When someone says that they’re suicidal or shows symptoms, what can you do? First things first, be there for the person. The most important thing is to help individuals find mental health professionals. Get them in touch with online and offline helplines.
Things to consider when you communicate with a suicidal person:
Take the person seriously.
Let the individual know that they’re not alone, that you care.
Listen to what they say without judgment or disapproval.
Be patient and acceptable, and avoid arguing or trying to provide solutions. Do not be afraid to talk about any thoughts of suicide. What you do by bringing the subject up is to give them the chance to be transparent and to support them.
If the person asks you not to tell anyone, be mindful that your promise will have to be broken to benefit them.
Do not leave them if they seem to be in imminent danger of hurt.
It may take some time and persistence, but urge them to visit a mental health professional.
Contact helplines and approach a psychiatrist or a psychotherapist immediately if you need help with a crisis and are going through these symptoms.
No matter your role, if it’s starting a conversation, encouraging people to seek help, being supportive, some techniques can benefit people regardless of their position. Strategies that work and that can help save lives.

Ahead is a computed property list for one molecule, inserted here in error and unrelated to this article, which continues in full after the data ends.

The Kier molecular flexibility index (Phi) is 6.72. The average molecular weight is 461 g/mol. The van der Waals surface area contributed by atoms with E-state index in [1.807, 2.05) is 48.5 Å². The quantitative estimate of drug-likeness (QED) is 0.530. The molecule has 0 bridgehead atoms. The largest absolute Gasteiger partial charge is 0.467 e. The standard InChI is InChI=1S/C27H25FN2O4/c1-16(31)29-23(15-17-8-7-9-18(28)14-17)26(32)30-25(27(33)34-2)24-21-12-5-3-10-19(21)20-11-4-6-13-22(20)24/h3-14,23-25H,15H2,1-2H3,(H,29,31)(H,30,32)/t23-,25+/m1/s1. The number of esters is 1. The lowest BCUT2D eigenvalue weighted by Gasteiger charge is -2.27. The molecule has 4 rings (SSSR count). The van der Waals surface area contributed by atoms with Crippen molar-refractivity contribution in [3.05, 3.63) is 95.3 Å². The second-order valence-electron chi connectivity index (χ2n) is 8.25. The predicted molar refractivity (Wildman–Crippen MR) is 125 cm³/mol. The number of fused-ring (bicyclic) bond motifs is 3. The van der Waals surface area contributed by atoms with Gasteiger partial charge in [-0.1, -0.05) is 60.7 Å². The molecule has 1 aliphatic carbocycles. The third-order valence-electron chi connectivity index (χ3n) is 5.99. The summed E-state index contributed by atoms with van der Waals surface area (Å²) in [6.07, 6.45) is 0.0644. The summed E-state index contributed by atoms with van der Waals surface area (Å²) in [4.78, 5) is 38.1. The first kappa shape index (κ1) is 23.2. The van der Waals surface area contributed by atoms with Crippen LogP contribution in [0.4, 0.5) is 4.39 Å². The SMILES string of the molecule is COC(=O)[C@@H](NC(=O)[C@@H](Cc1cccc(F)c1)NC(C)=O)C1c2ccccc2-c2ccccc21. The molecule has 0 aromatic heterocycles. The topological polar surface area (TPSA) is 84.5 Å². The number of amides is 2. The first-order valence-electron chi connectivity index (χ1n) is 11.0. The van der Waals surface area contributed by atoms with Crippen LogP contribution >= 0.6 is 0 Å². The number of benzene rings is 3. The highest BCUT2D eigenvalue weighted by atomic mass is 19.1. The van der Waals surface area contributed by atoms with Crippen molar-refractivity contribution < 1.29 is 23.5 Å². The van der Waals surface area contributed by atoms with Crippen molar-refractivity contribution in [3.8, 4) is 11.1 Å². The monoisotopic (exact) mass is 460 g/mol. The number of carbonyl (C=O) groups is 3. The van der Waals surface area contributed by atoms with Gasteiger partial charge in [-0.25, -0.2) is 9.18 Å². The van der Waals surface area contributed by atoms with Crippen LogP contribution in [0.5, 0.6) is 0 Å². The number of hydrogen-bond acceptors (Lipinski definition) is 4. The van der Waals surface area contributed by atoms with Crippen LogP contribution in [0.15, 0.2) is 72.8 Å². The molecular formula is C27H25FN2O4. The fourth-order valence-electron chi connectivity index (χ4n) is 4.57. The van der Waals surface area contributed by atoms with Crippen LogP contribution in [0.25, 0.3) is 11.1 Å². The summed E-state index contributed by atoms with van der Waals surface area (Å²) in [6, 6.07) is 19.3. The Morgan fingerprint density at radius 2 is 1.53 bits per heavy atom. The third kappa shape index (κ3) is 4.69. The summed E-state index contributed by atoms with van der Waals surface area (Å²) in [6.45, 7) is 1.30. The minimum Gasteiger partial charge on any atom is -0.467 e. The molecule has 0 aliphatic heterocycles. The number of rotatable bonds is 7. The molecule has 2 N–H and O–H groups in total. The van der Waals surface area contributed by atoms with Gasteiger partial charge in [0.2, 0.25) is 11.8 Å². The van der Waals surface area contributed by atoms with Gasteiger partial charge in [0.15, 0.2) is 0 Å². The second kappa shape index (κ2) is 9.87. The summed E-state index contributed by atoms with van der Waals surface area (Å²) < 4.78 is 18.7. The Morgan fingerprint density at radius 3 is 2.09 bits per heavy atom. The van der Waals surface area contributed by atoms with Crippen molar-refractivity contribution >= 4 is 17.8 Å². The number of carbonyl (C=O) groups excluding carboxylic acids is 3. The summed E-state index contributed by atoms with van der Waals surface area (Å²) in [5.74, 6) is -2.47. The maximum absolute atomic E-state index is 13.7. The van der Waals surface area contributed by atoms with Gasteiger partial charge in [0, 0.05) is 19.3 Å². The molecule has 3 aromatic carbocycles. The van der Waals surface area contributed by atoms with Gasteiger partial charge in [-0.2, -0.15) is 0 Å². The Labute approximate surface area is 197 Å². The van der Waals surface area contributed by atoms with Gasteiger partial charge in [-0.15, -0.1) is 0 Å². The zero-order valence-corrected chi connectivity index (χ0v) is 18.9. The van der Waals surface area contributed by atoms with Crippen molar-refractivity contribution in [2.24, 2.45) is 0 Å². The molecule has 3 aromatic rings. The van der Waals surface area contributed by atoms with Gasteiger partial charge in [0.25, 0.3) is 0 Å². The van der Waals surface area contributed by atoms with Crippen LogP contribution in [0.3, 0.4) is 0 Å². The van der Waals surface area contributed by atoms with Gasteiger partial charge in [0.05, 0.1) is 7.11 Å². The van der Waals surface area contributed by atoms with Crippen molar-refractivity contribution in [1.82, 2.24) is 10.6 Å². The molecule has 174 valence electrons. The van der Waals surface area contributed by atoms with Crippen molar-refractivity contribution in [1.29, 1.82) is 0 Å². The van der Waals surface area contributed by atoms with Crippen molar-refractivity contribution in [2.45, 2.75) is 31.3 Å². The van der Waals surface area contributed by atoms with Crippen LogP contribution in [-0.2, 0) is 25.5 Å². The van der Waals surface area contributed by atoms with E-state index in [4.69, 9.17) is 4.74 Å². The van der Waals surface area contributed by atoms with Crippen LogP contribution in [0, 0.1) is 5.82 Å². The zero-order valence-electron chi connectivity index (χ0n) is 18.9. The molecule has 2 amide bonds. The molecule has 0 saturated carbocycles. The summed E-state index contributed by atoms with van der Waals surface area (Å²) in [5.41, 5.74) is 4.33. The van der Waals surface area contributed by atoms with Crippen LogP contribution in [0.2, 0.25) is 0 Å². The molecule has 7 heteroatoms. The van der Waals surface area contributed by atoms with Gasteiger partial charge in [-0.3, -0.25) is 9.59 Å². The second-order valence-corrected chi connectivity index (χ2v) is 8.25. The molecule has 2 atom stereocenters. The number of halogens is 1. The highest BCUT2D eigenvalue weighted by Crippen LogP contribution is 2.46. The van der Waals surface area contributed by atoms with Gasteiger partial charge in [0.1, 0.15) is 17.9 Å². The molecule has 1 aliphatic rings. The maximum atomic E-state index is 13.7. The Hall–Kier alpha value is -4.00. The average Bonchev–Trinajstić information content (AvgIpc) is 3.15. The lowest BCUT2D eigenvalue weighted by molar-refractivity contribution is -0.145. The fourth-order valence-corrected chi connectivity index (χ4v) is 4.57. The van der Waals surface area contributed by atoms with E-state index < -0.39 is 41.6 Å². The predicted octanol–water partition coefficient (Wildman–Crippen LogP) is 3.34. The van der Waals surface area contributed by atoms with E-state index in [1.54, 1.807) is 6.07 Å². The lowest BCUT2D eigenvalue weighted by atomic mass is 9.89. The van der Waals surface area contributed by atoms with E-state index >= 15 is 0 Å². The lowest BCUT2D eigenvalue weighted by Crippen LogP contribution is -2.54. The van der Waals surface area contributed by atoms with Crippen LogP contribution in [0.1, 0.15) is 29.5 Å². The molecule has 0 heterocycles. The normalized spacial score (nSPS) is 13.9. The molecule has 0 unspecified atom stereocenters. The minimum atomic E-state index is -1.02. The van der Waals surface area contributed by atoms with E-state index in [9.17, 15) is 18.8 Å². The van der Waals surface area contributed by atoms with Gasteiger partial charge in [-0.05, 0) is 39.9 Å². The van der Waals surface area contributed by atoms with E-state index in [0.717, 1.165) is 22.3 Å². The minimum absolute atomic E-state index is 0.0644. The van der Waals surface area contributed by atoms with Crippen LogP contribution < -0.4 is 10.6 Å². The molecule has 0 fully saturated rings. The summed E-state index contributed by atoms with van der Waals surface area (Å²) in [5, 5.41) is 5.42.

As a society, our goal should be to reduce the rate of suicide. So, pledge towards raising mental health awareness and counter suicide-related stigma.
Gayatri is a student pursuing psychology at Fergusson College. She wants to further study clinical and sports psychology. Gayatri enjoys dancing and doodling. A passionate traveller who loves trekking. Gayatri also fosters cats and dogs.
Articles published on the blog are the statements, views, opinions of the author and don’t necessarily reflect the position of the organization. Read the entire disclaimer on Margika’s website.